Nothing is more distressing than a sunburn! In spite of the plethora of potions that effectively block the burning rays of the sun, many of us will suffer from sunburn this summer. Many of the younger sun-worshiping set are under the impression that they won't tan as well using sun blockers. This is not so. They only block the high intensity rays that burn. Nowhere in summertime first aid is an ounce of prevention worth a pound of cure than here. The more fair your skin, the higher the sun blocker should be -- unless you're going to the southwest or the tropics a lotion containing a #10 blocker should be sufficient. For those of you who do suffer from a burn, the old time remedies are still the best. Cool applications of apple cider vinegar help calm the burning and the malic acid in the vinegar helps the burn heal. A cool bath with a box of baking soda dissolved in the water can really help stop the burn. If you have an aloe vera plant in the house, rubbing the watery insides of the plant directly on the burn has been proven to be effective to help heal.

Poison ivy grows in many parts of the US. It is responsible for more than 350,000 cases of skin poisoning each year. When the sap of the poison ivy plant makes contact with uncovered skin, it produces redness, rash, swelling, blistering and intense, persistent itching. Learning how to recognize a poison ivy vine is your best protection along with wearing protective clothing. But should you come in contact with poison ivy, here's what to do. Wash the areas of your skin that came in contact with the vine with soapy water followed by applications of plain, very hot water for brief intervals as soon as possible. Or, apply a dilute solution of Burrow's solution to the affected areas. You may purchase Burrow's solution at your local drug store. There are also some good homeopathic remedies found in the health food stores for the treatment of poison ivy that may help lessen the symptoms.

Some insect bites can be relatively harmless; others can be serious. The sting of a bee, wasp, or hornet can cause severe allergic reaction in some people; this is not a minor medical emergency. Most people who are allergic to bee stings know it and carry precautionary adrenaline injections with them. If you are with someone who is stung, and for any reason they act or behave in a peculiar manor, complain of shortness of breath, extreme itching, or any symptom that does not fit a minor sting take them immediately to the nearest emergency services facility or call 911.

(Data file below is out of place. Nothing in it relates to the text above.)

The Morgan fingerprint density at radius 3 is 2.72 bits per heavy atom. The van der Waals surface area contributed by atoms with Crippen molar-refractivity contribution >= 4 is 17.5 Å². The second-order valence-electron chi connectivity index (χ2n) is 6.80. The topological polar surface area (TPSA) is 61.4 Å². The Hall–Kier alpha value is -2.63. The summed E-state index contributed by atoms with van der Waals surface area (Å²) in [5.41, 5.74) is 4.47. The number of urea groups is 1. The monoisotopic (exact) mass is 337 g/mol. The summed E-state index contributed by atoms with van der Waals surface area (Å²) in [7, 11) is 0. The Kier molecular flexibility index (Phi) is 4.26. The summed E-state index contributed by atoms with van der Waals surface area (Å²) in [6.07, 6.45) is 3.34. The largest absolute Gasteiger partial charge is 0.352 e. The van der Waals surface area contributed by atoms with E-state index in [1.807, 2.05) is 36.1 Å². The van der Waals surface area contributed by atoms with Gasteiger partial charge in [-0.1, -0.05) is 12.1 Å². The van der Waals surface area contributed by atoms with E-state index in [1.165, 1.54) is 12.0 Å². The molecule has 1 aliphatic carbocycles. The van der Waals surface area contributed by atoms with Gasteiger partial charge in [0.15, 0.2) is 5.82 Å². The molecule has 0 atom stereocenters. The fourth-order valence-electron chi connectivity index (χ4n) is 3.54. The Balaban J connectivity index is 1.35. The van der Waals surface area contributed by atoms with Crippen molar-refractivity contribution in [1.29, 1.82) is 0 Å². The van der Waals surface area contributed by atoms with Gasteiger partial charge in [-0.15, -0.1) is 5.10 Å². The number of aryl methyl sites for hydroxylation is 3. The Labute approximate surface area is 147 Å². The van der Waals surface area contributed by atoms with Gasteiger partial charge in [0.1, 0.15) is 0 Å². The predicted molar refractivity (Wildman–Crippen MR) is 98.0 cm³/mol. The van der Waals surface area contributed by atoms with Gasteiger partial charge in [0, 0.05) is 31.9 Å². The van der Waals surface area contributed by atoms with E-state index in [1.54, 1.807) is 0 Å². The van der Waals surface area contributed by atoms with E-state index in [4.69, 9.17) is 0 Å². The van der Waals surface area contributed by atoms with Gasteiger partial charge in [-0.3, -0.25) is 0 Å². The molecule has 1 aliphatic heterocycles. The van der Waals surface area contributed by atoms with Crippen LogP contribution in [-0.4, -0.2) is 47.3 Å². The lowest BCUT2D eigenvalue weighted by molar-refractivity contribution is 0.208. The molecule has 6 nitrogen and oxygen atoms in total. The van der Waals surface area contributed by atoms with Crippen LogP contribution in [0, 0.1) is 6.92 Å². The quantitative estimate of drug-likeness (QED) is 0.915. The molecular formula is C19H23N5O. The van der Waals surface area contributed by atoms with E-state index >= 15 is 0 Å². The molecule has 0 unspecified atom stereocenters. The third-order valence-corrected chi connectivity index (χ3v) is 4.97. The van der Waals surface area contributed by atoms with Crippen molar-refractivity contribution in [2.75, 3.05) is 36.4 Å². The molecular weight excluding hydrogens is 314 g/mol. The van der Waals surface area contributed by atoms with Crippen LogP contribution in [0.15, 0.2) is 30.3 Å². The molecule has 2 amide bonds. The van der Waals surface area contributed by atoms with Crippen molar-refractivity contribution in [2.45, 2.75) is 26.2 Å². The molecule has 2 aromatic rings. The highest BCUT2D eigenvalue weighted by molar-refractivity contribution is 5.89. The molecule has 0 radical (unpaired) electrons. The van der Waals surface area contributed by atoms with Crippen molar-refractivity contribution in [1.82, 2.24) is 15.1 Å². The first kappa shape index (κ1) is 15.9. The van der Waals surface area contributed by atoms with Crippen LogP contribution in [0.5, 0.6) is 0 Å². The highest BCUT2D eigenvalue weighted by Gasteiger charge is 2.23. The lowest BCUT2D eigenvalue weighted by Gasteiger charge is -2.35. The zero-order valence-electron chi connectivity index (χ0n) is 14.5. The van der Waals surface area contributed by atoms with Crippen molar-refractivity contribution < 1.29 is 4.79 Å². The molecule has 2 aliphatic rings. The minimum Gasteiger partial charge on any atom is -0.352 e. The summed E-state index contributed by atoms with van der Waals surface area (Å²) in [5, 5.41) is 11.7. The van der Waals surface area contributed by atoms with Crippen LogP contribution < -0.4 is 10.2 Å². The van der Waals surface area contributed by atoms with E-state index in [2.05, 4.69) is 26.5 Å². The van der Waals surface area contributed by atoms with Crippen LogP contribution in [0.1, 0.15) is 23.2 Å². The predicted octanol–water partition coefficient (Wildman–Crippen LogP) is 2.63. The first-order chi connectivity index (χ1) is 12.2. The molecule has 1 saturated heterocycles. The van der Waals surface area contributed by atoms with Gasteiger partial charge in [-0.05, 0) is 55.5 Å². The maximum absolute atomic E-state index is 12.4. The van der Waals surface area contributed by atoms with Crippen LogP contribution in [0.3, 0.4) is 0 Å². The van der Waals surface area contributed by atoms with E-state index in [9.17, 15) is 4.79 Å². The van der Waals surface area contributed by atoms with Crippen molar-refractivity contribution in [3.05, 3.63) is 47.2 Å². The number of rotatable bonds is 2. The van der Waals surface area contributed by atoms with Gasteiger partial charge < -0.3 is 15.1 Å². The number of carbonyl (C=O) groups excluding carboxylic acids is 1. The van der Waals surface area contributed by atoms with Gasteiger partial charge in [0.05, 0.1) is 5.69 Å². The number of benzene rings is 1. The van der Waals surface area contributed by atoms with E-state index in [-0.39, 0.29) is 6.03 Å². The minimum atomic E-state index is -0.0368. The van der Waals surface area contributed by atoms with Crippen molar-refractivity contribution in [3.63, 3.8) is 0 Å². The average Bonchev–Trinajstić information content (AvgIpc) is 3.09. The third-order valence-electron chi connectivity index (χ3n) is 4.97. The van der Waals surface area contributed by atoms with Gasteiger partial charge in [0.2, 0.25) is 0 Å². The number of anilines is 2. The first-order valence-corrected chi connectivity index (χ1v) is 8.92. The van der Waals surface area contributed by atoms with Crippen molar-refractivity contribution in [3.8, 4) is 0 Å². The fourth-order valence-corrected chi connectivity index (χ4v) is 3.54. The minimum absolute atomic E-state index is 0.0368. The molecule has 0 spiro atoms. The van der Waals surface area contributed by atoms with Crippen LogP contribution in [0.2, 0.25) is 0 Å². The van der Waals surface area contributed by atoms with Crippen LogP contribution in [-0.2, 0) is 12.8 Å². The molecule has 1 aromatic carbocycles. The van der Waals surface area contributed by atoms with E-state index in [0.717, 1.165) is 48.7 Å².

The bite of a tick can turn into a medical nightmare for you or your animals if that tick is infected with Lyme Disease. Do not assume that you cannot get Lyme Disease in this area or that only certain kinds of ticks are the carriers. Research proves that this is not so. Once again, protective clothing, spraying with DEET before entering the woods and tick checks after being outside are your best protection. If you are bitten by a tick, remove the tick by grasping the head of the tick with fine tweezers pulling straight up. DO NOT squeeze the body of the tick as you may cause the tick to regurgitate infected blood into you! Also do not burn the tick or try to smother it as the same thing can happen.

Other insect repellents are Calendula ointment, Skin So Soft by Avon, or brewer's yeast rubbed on the skin. Avoidance of alcoholic beverages is also helpful as the alcohol causes skin flushing which attracts mosquitoes and horseflies.

For muscle or joint strains and sprains, bruises and other injuries where the skin is unbroken try Arnica! Arnica is the first aid of the homeopathic world. It comes as a pellet or a non greasy gel. I've used Arnica many times with great success for this kind of injury and wouldn't be without it.

Using common sense and caution during the summer months is the best way to keep yourself and your family safe; don't take chances. If you are injured and simple first aid is not the answer, seek help from an appropriate professional.

Till next week, Rebecca.

Uploaded to The Zephyr Online July 4, 2000